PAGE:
Congress Holds the Fate of Your Rivers, Coasts and Wetlands in Their Hands!

Scenic Seedskadee NWR river sunset in early winter w mountains in back 4(1)
Don’t allow scenic rivers like these be harmed by a rushed environmental review process (photo courtesy of U.S. Fish & Wildlife Service)

At this very moment members of Congress are in the process of finalizing the Water Resources Development Act (WRDA), a bill which authorizes the study and construction of new water projects, and makes policy changes to the way the U.S. Army Corps of Engineers (Corps) does business.

Over the past months the House and Senate passed their own versions of the bill and now a Conference Committee (certain members of the House and Senate) are in negotiations to produce a final bill. There is no set timeline for how long this conference will take—it could be done next week, or in the next few months—but as it proceeds, it is of the utmost importance to voice strong opposition to the harmful environmental “streamlining” provisions that were in both bills.

Environmental Review is Good for Wildlife, People, and Taxpayers

Corps projects have a profound impact on the environment, wildlife, public safety, and your tax dollars.  Instead of requiring that the Corps take all possible steps to protect the environment, members of congress have chosen to use this WRDA as a vehicle to attack the National Environmental Policy Act (NEPA), a landmark law that has protected people, wildlife, and ecosystems for over forty years.

Some claim that environmental review is the reason that projects are not constructed quickly. FALSE! Projects are actually delayed because Congress does not appropriate enough funds each year to cover the immense and growing backlog of Corps projects.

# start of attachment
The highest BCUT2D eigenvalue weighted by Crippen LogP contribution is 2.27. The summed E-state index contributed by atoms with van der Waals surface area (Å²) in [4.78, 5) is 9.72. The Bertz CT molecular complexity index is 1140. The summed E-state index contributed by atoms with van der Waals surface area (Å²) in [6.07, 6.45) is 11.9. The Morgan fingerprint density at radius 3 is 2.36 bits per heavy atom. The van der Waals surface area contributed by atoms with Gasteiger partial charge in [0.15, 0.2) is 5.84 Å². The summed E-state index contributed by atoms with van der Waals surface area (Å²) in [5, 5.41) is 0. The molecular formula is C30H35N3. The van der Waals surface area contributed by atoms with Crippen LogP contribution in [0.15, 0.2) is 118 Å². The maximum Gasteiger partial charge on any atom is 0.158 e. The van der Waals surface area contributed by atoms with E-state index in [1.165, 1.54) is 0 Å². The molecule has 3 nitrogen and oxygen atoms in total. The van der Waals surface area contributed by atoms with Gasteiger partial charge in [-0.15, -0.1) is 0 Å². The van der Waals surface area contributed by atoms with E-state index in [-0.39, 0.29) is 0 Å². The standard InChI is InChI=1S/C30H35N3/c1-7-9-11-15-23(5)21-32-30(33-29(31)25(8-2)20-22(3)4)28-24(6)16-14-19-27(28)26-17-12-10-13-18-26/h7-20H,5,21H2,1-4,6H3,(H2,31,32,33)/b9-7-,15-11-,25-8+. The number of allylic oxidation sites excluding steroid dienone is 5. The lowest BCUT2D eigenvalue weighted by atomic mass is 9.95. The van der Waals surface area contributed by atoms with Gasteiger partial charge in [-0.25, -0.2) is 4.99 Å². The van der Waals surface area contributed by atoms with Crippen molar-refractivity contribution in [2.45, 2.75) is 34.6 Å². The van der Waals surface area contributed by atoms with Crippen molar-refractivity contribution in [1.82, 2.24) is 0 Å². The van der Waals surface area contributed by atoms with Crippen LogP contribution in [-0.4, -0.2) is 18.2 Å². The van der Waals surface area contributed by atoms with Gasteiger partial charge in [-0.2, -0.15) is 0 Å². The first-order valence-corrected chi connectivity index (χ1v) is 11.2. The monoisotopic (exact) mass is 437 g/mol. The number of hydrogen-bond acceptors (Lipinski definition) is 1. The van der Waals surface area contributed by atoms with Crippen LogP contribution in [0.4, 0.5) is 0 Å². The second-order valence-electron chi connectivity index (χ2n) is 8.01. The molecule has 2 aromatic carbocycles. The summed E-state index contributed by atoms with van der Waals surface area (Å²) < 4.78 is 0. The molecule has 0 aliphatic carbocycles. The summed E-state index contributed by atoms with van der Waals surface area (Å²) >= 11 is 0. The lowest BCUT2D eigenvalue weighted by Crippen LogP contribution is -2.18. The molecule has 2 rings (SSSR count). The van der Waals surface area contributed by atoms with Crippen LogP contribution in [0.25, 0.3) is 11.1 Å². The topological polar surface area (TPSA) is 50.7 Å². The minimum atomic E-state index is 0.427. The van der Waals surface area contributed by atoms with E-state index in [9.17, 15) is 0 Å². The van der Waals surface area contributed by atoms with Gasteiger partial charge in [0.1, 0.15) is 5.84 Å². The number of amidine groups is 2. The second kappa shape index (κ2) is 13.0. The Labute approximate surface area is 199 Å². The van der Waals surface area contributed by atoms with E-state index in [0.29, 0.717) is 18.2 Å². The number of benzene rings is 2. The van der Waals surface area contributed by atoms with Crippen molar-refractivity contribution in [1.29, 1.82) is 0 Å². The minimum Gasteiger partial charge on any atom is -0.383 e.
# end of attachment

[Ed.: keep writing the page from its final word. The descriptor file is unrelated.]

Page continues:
Rather than address the real problem, some in Congress have opted to use this false perception to push through a slew of provisions that will undermine longstanding environmental protections. They call it environmental streamlining, I say it’s environmental steamrolling.

LA black bear
Don’t let this black bear’s home be destroyed by harmful water projects that are not properly vetted by NEPA (photo courtesy of U.S. Fish & Wildlife Service)
One of the most disconcerting provisions will rush the review of environmental impact statements. The changes will force resource agencies to speed through these critical reviews and will continue to allow unnecessarily harmful projects to be approved. Would you feel comfortable if your doctor had an unreasonably short window to operate on you; do you really think that a doctor could safety operate in say, ten minutes? I wouldn’t want a doctor to rush through my operation and I certainly don’t want agencies to rush through review of a water project that could potentially jeopardize my health and well-being.

Similarly, in an attempt to restrict the scope of NEPA, members have included provisions in the bills that limit expert input, transparency, and public participation during the development and study of water projects. The study process provides a a crucial opportunity for the public to provide substantial input and ensure that the project will not have a detrimental impact on their community. The public is paying for Corps projects and has to deal with their consequences.  Members of the public deserve the opportunity to have their voices heard. Do not let Congress cut you out of the process; demand transparency and the right to provide meaningful input into water project studies.

Take a stand and make sure your waters are protected!

Contact these members of Congress and tell them: don’t cut the public out of the review process!

Conference Committee Members
House of Representatives
Bill Shuster (R-PA)
John Duncan (R-TN)
Frank LoBiondo (R-NJ)
Sam Graves (R-MO)
Shelley Capito (R-WV)
Candice Miller (R-MI)
Duncan Hunter (R-CA)
Larry Bucshon (R-IN)
Bob Gibbs (R-IN)
Richard Hanna (R-NY)
Daniel Webster (R-FL)
Tom Rice (R-SC)
Markwayne Mullin (R-OK)
Rodney Davis (R-IL)
Doc Hastings (R-WA)
Rob Bishop (R-UT)
Nick Rahall (D-WV)
Peter DeFazio (D-OR)
Corinne Brown (D-FL)
Eddie Bernice Johnson (D-TX)
Tim Bishop (D-NY)
Donna Edwards (D-MD)
John Garamendi (D-CA)
Janice Hahn (D-CA)
Rick Nolan (D-MN)
Lois Frankel (D-FL)
Cheri Bustos (D-IL)
Grace Napolitano (D-CA)
Barbara Boxer (D-CA)
Ben Cardin (D-MD)
Max Baucus (D-MT)
Tom Carper (D-DE)
Sheldon Whitehouse (D-RI)
David Vitter (R-LA)
James Inhofe (R-OK)
John Barasso (R-WY)

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